Recollections of an Old Jefferson County Boy, S. A. Webb, May 26, 1888.
The following, Recollections of an old Jefferson County Boy, a former lawyer, S. A. Webb, who wrote to the Watertown Daily Times on May 26, 1888 after having read a piece about “Early Watertown.” The Early Watertown columns were featured for a number of years, mostly by a variety of citizens/former citizens, reminiscing about the older (early to late 1800s) of the village/city of Watertown and surrounding area. Some of the columns, as mentioned below, were written by Marcellus Massey, son of Hart Massey, who was a former director of the Brooklyn Academy of Music and President/Director of the Rome, Watertown & Ogdensburg Rail Road.
Below is the complete letter sent from S. A. Webb, Esq., featuring a humorous tale of a man with a bounty on his head.
To the Editor of the Daily Times:
I am down here about ninety miles south of Tampa, on the Gulf of Mexico, for my health. My son, Charles A. Webb, who is in the employ of Eames Vacuum Brake company, of your city, sends me your daily, and I read it.
I was Jefferson county born. My father was William Webb, the son of old Captain Webb, of the Privateer service of the United States, in the war of the Revolution, who came from Connecticut with the early settlers of the “Black River country,” and took up track of land at “Perch River,” and was one of the band who with General Loomis, of Brownville, and others, “stole the town meeting of the town of Brownville,” and was well acquainted with the early settlers of Watertown.
Many years ago, when I was practicing law in your county, my father was with me at Watertown, and as we were standing at what is now the upper end of your “Public Square,” below the crosswalk between Washington Hall and Bushnell’s store, father said to me, “This is about the place where the first grist-mill in Watertown stood. It was the stump of a large tree hollowed out by gouge and howel, into the shape of a large mortar, to pound grain in, a large log lay some eight feet long, tapered by the axe, and rounded at the large and for a pestle, being suspended from a spring pole.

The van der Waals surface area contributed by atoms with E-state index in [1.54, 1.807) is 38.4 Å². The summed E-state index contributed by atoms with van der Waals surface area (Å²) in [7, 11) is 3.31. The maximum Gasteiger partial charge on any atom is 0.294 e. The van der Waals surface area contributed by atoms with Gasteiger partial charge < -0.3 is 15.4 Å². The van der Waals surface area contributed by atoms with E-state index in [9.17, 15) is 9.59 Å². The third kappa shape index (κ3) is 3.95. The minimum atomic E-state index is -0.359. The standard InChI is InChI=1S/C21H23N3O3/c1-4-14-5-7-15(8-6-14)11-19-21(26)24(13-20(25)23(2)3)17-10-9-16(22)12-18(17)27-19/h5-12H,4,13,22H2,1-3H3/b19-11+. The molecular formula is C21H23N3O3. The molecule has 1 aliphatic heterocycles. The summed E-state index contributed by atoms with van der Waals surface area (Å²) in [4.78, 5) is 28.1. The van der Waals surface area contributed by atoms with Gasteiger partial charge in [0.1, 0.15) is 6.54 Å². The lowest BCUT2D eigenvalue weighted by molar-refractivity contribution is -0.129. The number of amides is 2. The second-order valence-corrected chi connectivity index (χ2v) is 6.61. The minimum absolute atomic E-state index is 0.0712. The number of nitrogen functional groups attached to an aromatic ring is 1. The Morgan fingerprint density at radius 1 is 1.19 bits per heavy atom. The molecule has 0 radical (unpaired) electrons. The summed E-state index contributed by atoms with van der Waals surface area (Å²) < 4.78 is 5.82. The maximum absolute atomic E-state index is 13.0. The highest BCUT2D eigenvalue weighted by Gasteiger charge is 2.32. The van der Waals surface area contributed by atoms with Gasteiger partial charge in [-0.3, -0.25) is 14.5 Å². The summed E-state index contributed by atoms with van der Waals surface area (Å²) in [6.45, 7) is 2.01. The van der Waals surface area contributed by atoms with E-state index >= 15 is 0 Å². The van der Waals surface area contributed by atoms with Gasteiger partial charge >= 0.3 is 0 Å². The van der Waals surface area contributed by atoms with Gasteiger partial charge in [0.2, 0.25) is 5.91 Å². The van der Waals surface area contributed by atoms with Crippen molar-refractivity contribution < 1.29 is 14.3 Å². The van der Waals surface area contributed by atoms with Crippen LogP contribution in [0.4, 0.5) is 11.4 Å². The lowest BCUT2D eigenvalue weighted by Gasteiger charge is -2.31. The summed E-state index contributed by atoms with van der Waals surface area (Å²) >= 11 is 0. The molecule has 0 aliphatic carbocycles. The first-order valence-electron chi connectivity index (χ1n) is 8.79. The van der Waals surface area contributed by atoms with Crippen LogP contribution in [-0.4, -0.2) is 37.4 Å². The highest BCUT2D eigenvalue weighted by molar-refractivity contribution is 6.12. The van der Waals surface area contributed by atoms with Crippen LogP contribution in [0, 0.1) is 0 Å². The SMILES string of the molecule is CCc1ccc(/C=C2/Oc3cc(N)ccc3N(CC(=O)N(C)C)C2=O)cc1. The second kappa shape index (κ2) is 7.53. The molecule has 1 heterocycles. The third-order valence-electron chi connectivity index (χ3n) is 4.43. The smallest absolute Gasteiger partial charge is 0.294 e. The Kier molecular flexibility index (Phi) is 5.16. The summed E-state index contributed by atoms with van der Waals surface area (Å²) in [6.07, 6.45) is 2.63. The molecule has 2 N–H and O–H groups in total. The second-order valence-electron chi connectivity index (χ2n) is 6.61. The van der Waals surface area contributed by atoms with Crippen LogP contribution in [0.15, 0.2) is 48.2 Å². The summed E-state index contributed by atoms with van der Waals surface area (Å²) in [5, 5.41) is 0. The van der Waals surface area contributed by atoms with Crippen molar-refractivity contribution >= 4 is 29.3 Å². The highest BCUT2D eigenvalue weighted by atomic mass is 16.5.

At the lower end, about three feet from the end, was bored a hole through the pestle, and an ironwood stick from a staddie, was passed through, and stuck out some 2 1/2 feet on each side. We poured a charge of grain into the mortar, and two men took hold of the ends of the stick, and pounded the grain into flour or meal. About the mill were split basswood seats, and the settlers used, near sundown, to gather here, and chat and smoke.
I remember one afternoon, being at Watertown, to see Abijah Farwell, who was a blacksmith, about some business, and I went there to speak with him. As we were sitting talking, a man came up, grasping a long stick, which he used as a cane, and looking as if he had traveled some distance. “Is Abijah Farwell here?” he inquired. Mr. Farwell arose from his seat, and said, “I am Abijah Farwell. What do you want of me?”
“Well,” the stranger answered, “my name is Ben Carter, and I am lumbering on Black creek below French creek, (now Clayton,) and I heard that you offered ten dollars for my head. I have walked all the way here and brought my head with me, and I’ll take the ten dollars.”
Mr. Farwell straightened himself up, smiling, and replied, “It’s a d— lie; I never offered ten dollars for your head, Mr. Carter. I might have offered twenty shillen for it, but by G—, I never offered more than that.”
The stranger stepped forward, extended his hand, saying, “Give me your hand, ‘Bige Farwell, I’ll take the twenty shillings,” at which all laughed heartily, and Farwell said, “Let’s go up to the tavern,” and the company went, and ‘Bige called for the drinks. The tavern was near where Paddock’s bank used to be.
I gave this anecdote to Dr. Hough, who compiled the “History of Jefferson County,” some years ago, but I do not remember whether it appeared there, or not. I was induced to contribute this anecdote of ‘Early Watertown’ from reading the sketches given in your paper by Mr. Marcellus Massey of Brooklyn.
I remember the old ‘Mansion House,’ of which he speaks. It had a bell upon it, made of a bar of steel bent into the form of a triangle, which gave a musical sound, and I remember of hearing that the bell was the invention of Mr. William Smith, long since passed away.
I remember Abijah Farwell, a strong, square-shouldered man, one of the ancestors of the Farwells of Watertown.
‘Cory’s Punch Bowl’ had not yet been placed in Public Square, when my father pointed out to me the location of ‘the first grist mill of Watertown.’
Yours, S. A. Webb